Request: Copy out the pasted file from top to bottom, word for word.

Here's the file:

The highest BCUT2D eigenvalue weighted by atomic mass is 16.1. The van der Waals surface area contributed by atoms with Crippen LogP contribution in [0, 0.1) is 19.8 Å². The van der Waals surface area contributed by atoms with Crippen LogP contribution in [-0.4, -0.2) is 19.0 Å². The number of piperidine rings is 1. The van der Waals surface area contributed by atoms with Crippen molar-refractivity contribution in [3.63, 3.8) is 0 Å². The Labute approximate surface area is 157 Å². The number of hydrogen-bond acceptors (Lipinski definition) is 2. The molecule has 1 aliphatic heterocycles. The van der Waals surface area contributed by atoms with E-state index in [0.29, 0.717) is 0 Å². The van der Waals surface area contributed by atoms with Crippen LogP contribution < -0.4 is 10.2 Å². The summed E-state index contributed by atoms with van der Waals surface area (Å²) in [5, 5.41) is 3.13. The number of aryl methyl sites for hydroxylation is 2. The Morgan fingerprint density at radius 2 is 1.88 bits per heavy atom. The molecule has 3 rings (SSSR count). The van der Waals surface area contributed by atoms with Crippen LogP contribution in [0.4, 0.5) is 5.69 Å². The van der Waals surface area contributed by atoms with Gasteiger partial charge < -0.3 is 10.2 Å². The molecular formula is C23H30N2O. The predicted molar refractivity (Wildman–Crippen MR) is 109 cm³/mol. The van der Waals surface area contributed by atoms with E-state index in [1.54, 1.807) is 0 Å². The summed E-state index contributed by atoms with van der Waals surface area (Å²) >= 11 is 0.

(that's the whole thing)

The highest BCUT2D eigenvalue weighted by atomic mass is 16.1. The van der Waals surface area contributed by atoms with Crippen LogP contribution in [0, 0.1) is 19.8 Å². The van der Waals surface area contributed by atoms with Crippen LogP contribution in [-0.4, -0.2) is 19.0 Å². The number of piperidine rings is 1. The van der Waals surface area contributed by atoms with Crippen molar-refractivity contribution in [3.63, 3.8) is 0 Å². The Labute approximate surface area is 157 Å². The number of hydrogen-bond acceptors (Lipinski definition) is 2. The molecule has 1 aliphatic heterocycles. The van der Waals surface area contributed by atoms with E-state index in [0.29, 0.717) is 0 Å². The van der Waals surface area contributed by atoms with Crippen LogP contribution < -0.4 is 10.2 Å². The summed E-state index contributed by atoms with van der Waals surface area (Å²) in [5, 5.41) is 3.13. The number of aryl methyl sites for hydroxylation is 2. The Morgan fingerprint density at radius 2 is 1.88 bits per heavy atom. The molecule has 3 rings (SSSR count). The van der Waals surface area contributed by atoms with Crippen LogP contribution in [0.4, 0.5) is 5.69 Å². The van der Waals surface area contributed by atoms with Gasteiger partial charge < -0.3 is 10.2 Å². The molecular formula is C23H30N2O. The predicted molar refractivity (Wildman–Crippen MR) is 109 cm³/mol. The van der Waals surface area contributed by atoms with E-state index in [1.54, 1.807) is 0 Å². The summed E-state index contributed by atoms with van der Waals surface area (Å²) >= 11 is 0.